A 16-year-old's skipjack tuna caught just of Hatteras Island, North Carolina is a potential All Tackle IFGA Youth World Record.
Matthew Kelly, a teenager from Chesapeake, VA was fishing with his father, Patrick, over Labor Day Weekend. What started out as a normal tuna and shark fishing trip, turned out to be something quite unique--Kelly landed a 32-pound skipjack tuna which is a potential All Tackle IFGA Youth World and North Carolina record.
The previous state record, set in 1968 by J.W. Johnson Jr., was only 22 pounds 3 ounces.
A story from North Carolina Sportsman reports that the Kellys were fishing the Gulf Stream off of Hatteras Island, North Carolina in their family boat. Matthew Kelley recalled that "on Saturday the ocean was flat calm and fishing was really slow."
But that's when things got exciting. Kelly noted that his dad spotted some birds and tuna breaking the surface, so they turned toward the fish and adjusted their lines. When the Kellys finally caught up to the school of tuna, the calm and quiet morning turned into an exciting mad rush. "We had a strike on every line, and we troll a full spread even with just the two of us on the boat," Kelly said.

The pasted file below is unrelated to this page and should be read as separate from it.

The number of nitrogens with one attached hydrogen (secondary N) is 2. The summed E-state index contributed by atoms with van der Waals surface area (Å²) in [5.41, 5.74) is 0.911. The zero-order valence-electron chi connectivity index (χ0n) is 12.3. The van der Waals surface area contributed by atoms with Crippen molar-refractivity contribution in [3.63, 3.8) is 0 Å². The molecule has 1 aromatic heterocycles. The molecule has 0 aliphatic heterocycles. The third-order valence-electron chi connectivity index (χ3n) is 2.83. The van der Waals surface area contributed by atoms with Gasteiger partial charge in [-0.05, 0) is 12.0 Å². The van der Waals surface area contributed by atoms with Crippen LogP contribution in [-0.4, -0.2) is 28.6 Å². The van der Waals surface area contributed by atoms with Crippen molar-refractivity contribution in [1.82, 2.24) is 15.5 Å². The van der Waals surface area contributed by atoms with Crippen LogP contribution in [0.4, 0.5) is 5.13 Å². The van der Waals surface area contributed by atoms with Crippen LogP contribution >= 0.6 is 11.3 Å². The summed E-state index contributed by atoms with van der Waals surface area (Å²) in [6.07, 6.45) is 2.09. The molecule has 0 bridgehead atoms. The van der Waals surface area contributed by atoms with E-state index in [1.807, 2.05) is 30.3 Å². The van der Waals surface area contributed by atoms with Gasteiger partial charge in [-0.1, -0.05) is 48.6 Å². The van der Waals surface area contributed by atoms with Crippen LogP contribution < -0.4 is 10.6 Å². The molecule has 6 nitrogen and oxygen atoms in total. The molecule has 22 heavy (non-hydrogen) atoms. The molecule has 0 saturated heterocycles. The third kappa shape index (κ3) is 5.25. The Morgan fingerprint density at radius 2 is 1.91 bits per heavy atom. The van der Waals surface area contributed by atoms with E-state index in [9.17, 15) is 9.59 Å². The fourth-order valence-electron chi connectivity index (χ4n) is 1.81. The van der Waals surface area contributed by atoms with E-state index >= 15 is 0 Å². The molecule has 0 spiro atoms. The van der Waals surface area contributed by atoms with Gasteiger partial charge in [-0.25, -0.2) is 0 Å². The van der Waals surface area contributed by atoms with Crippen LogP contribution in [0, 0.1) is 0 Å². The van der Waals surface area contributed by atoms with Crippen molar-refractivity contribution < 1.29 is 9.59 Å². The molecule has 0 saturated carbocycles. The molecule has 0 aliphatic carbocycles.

The Kellys caught various fish over the weekend, including yellowfin tuna, blackfin tuna, and sharks. But ironically, the first rod that Kelly reeled in that Saturday morning was the one with the record skipjack on it.
Kelly said that the record-tuna didn't fight any different than the other tunas, so they didn't notice how large it was until they were bleeding the other tunas.
On Sunday night as the Kellys were weighing the skipjack tuna after docking at Hatteras Landing, a group of fisherman gathered and exclaimed that it was the largest skipjack they had ever seen. When the scale showed that the tuna was 10 pounds larger than the current North Carolina record, they headed to a marina with certified scales--confirming that the fish was 32 pounds.
Recognizing the source of his good fortune, Kelly said, "I'm happy to have this record, and hopefully the IGFA will approve that one, but I owe it all to my dad and wish he could get credit too. He has made time for me and been taking me fishing for about eight years now. He taught me everything I know about fishing and we have had some really good times and caught a lot of fish."
The Kellys were using an assortment of lures, but the lure that landed the record skipjack was a green Zuker feather. The reel was a Shimano Torsa 30 mounted on a G Loomis stand-up rigged up with braided line and a mono shockleader.